• Genetics: One study demonstrated that between 40% and 60% of the risk for the development of RA is determined by genetics. Research has also found that genetic polymorphisms related to renal urate excretion, which changes the levels of serum uric acid and the risk of gout.
  • Obesity: Obesity has been associated with increased gout incidence. It has also been linked to increased arthritis activity in RA and PsA and a reduced probability of response to anti-tumor necrosis factor (TNF) agents, a type of biologic drug, while weight loss raises the chances of treatment success. Additionally, obesity increases the risk of psoriatic arthritis, possibly related to a higher level of pro-inflammatory mediators.
  • Diet: Alcohol and sugary beverages are two examples of foods associated with increased gout incidence. A healthy diet can help you manage your overall well-being, including your weight. Meat and seafood have been associated with increased risk for gout, while dairy may help protect against gout.
  • Smoking: Smoking is associated with increased risk of RA and RA symptom severity, even after smoking is stopped. Exposure to secondhand smoke in childhood may also increase a person’s susceptibility to RA. Smoking is a risk factor for psoriasis, and it is positively associated with PsA at the population level but negatively associated in patients with psoriasis. However, smoking may cause poor response and reduced adherence to treatment of both psoriasis and PsA.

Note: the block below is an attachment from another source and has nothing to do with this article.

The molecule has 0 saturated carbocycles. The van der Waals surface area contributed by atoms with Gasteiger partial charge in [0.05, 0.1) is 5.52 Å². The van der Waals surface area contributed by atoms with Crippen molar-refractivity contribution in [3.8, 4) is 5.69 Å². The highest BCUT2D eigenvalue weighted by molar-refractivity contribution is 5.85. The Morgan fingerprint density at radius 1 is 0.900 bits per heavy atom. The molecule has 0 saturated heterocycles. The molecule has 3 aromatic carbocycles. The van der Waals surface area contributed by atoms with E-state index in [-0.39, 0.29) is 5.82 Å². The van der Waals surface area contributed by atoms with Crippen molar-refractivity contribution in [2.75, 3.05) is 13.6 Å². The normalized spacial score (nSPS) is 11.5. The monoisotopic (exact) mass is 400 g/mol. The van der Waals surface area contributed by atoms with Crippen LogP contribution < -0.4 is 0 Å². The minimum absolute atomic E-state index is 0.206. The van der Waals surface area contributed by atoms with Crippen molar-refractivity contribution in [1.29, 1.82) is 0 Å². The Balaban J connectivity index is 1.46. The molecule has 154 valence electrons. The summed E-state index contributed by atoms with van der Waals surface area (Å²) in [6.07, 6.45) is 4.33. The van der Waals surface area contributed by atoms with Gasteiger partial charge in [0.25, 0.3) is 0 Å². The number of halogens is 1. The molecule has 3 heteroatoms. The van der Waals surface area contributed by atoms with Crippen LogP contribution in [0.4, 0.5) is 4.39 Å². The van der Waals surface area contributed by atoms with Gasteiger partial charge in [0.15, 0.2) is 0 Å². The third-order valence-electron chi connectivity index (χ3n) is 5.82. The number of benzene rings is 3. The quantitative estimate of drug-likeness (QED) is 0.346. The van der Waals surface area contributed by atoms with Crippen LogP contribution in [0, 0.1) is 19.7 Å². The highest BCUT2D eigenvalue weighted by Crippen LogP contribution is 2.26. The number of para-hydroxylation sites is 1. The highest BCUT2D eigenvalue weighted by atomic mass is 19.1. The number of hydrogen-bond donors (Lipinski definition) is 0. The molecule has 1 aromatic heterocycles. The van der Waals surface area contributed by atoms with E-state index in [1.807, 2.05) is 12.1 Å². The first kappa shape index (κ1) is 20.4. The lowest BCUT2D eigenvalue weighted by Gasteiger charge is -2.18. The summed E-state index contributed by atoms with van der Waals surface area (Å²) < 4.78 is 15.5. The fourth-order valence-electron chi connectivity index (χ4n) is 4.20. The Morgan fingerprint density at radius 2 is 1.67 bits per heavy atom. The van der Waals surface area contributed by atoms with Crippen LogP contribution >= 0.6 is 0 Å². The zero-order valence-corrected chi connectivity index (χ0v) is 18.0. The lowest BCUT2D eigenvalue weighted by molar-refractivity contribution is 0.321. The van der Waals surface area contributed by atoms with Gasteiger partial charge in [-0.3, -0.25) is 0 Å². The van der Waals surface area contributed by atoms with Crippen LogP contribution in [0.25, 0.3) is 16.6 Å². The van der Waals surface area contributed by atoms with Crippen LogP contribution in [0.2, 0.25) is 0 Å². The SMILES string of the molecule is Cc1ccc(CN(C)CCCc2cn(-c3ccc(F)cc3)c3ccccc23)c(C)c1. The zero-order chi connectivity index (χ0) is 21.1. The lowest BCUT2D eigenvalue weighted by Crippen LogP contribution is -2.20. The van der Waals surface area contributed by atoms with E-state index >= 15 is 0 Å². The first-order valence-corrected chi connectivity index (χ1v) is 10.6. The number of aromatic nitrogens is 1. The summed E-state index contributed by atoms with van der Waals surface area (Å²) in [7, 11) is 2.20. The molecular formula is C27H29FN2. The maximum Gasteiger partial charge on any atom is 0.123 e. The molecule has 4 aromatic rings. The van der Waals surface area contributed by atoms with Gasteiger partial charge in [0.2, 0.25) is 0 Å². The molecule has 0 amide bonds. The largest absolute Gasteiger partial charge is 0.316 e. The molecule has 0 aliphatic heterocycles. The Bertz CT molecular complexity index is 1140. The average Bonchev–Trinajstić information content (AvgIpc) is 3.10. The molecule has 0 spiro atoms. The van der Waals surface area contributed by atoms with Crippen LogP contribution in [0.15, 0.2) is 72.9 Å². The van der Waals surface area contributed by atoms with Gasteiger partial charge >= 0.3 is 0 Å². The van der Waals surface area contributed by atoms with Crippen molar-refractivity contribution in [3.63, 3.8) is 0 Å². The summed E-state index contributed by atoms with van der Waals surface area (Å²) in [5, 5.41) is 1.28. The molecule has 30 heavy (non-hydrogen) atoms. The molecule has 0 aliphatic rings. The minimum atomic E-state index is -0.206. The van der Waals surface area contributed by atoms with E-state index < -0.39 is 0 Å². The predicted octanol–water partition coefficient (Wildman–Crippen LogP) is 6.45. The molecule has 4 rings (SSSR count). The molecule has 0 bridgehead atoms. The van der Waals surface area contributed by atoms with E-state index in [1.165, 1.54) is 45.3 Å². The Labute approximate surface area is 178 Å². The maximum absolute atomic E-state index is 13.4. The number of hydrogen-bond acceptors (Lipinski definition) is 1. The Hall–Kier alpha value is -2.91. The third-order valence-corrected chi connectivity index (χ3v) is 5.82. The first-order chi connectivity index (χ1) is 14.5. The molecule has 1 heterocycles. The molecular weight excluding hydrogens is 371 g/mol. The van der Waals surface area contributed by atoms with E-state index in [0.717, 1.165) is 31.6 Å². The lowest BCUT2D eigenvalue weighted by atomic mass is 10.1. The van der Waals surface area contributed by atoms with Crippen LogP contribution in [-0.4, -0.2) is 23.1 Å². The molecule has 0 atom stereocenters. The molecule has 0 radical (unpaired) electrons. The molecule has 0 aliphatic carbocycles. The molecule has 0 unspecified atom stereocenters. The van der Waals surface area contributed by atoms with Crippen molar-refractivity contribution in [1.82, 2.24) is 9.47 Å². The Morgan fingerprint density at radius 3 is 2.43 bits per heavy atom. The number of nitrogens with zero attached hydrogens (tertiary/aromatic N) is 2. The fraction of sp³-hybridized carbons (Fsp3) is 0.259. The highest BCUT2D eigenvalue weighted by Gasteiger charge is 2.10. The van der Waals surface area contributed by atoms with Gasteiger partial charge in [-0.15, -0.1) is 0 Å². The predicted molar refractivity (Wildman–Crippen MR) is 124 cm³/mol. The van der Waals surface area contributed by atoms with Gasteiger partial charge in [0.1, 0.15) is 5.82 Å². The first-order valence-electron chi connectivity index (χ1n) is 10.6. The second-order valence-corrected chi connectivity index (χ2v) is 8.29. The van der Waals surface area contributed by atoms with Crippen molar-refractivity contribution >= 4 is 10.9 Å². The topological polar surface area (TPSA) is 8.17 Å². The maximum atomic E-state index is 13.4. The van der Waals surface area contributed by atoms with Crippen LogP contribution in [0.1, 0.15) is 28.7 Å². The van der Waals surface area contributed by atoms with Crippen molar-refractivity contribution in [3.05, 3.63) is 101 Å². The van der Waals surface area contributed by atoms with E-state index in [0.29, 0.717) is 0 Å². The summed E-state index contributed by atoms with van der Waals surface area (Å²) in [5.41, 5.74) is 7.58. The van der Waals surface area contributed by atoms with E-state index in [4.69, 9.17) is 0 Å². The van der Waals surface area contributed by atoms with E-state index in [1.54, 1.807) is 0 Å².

• Environmental exposure: Men exposed to silica appear to have a higher risk for developing scleroderma. Being around certain solvents and taking certain drugs can also increase a person’s potential for developing the disease.

Arthritis Complications

Heart Disease

Rheumatoid arthritis and gout are both associated with about a 50% to 70% increased risk of cardiovascular disease compared with the general population, even though they have different underlying causes. The chronic inflammatory process in RA and accumulation of uric acid crystals in the heart are said to be responsible for this increased risk. Both conditions are considered independent cardiovascular risk factors. Early treatment in RA has shown favorable effects on cardiovascular disease risk. However, evidence that urate-lowering therapy has consistent beneficial effects on cardiovascular outcomes is still scarce.

People with PsA also have been found to have an increased risk of cardiovascular diseases, mostly due to accelerating atherosclerosis (buildup of plaques in the walls of the arteries), which is caused by chronic inflammation.


A number of studies show that people with RA have roughly double the average risk for developing lymphoma. This is likely caused by chronic inflammatory stimulation of the immune system. Two key producers of inflammation, lymphocytes called B cells and T cells, are the same cells that become cancerous in lymphomas. The increased activity of these lymphocytes in RA makes them more likely to turn malignant. 

Medications that affect the immune system have the potential to increase cancer risk as well. This appears to be the case with a few drugs that are infrequently used to treat RA, such as cyclophosphamide and azathioprine. However, one of the most widely used RA medications, methotrexate, has been linked to lymphoma. RA patients who take methotrexate are more likely to develop lymphoma if they also have the Epstein-Barr virus.